New Conditions for Love in Capitalist Romania
Radu Jude’s The Happiest Girl in the World (Cea mai fericită fată din lume, 2009)

I love you, you pay my rent’: the well-known Pet Shop Boy’s song Rent is the opening of the tragicomic story of Delia, a Romanian countryside teenager who is lucky enough – or not – to win a car in a contest sponsored by a fruit juice brand. Radu Jude’s first feature film takes place on the set of the TV commercial of the beverage, in which all the winners are participating, including the shy adolescent. Delia’s luck does not however prevent a feeling of awkwardness from permeating the atmosphere. Whilst she tries to affirm her own will and personality, at the same time these desires appear to be crushed by the greed of her parents.

The Happiest Girl in the World shows how luck can be a relative concept, as indeed is the case of parental love. Delia should be happy with her good fortune in winning a car, and yet the consequences that arise from this piece of luck can actually render her unhappier than she was before. In the first scenes, when she is being taken to the studio for the commercial by her parents in their washed out Dacia, we learn that Delia will hardly have a chance to enjoy her prize, as her mother and father have their own plans for it.

Delia’s journey is one that almost all adolescents take: she is struggling to affirm her own desires and seeks to be treated like an adult. She has an extremely hard time leaving the position of being dominated by her parents: both them and the TV commercial crew place intense pressure on her to act according to their will. The parents force her to sign a document that would allow them to sell the car; they try to convince her to do this with promises that she knows are empty. The TV crew on the other hand, makes her do retake after retake of the same scene. Delia is thus everyone’s puppet, and this is a state of affairs that she seeks to change.

Delia desperately tries to negotiate with her family. She is aware that her signature is essential, and yet the emotional blackmail that she is subjected to pushes her into accepting their ‘terms and conditions’. The TV crew, however, are more difficult to deal with. There is a lack of intimacy with the professionals, the camera and the set as a whole fosters a strangeness and helplessness in Delia. In this situation she has to collaborate as, after all, the company that requested the commercial is the one giving her the prize. Thus, in this case, negotiation is not an option. Faced with her own powerlessness, Delia provides some small signs of rebellion: when it appears that she is finally giving in to her parents, she finds a way of walking out – although her refusal is never a definitive one. Whilst she cannot dispute the orders of those in charge of the TV commercial, she walks out of the set saying that she’s going to the bathroom. Finally, we learn that, outside of her parent’s supervision, she smokes.

The film is based on repetitions: Delia’s parents constantly insist that she signs the papers allowing them to sell the car, and she has to repeat the lines and gestures of her part in the commercial so many times that it seems to border on the realms of insanity. Jude cleverly uses this method in his mise-en-abîme – having a wide experience in advertising, he translates this into the exhausting repetition of scenes that is common on commercial sets, especially when one deals with amateur ‘actors’. The Happiest Girl in the World escapes the advertising features that one often finds in films by directors with similar backgrounds to Jude’s. Indeed, the editing avoids making the narrative too fast-paced.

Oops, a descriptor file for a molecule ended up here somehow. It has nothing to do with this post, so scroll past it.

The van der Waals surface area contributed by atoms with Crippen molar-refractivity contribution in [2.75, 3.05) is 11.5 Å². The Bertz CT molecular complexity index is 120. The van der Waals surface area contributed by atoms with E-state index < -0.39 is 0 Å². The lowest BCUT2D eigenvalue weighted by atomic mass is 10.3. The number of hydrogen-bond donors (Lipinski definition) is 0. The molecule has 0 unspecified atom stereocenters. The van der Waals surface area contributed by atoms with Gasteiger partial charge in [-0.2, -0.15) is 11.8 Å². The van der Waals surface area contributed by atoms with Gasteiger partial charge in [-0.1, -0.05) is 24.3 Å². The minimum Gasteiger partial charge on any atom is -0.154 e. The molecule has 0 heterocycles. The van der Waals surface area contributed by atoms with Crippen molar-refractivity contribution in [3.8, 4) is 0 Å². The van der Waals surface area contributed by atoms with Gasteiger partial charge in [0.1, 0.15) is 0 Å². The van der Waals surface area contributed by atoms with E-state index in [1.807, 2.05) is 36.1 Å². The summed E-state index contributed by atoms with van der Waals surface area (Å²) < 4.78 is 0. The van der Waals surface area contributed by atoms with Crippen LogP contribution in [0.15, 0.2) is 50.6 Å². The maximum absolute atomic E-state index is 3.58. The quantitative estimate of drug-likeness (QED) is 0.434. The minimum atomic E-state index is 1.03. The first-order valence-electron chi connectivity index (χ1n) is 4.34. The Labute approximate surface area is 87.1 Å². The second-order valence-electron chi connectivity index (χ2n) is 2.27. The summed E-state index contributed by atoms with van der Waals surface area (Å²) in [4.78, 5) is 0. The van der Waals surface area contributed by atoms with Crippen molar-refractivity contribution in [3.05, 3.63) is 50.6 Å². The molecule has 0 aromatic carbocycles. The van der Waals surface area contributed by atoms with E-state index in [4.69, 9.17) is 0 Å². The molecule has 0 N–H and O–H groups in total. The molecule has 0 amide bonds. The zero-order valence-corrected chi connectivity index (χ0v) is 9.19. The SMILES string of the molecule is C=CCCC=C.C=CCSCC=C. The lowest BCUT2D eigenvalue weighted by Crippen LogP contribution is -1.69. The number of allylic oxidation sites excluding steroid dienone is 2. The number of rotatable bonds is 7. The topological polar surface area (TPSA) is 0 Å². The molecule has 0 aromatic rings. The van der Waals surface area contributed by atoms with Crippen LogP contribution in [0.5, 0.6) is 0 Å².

The repetitions allow the audience to place themselves in Delia’s perspective, so that they can understand why the girl seems so burnt out. The film is marked by its simplicity, a feature that seems to define the works of the so-called Romanian New Wave. There are few locations, the camera movements are minimal, and the art itself is frugal: the force of the film resides in the dialogue and the mise-en-scène, where repetition plays such a crucial part.

The use of the mise-en-abîme is a similarity with yet another Romanian New Wave film, Corneliu Porumboiu’s 12.08 East of Bucharest (2006). In this case, there is a whole TV set in the film. We can thus see that both Jude and Porumboiu, in their respective films, are questioning the use of fiction. If the latter’s film refers directly to the manipulated imagery of the revolution that put an end to communism in Romania, the former’s concentrates on the way that fiction is engendered in feelings. The emotional blackmail orchestrated by Delia’s parents shows us how love can be a construction, and that even parental love – which many consider unconditional – may sometimes only exist under certain circumstances. Their love is conditional on Delia giving up her car – she, if she loves them, needs to hand them her prize as they ‘pay her rent’. In such a situation, Delia’s happiness – that she is pushed to show in the TV commercial – is the one typical of advertising: fake.

In this sense, Delia’s journey is also a metaphor for contemporary capitalist Romania, a country that struggles to be completely admitted in the New Europe – just as the girl has to struggle to show that she deserves to be accepted in the adult world. Her fictional happiness is the same that one would expect of a relatively poor country entering a new sphere where it shares supposedly similar opportunities with its richer neighbors. The Happiest Girl in the World is therefore a tale of refined irony that is evidenced by the title itself, and demonstrates that maybe love and happiness can only exist under certain conditions in contemporary Romania.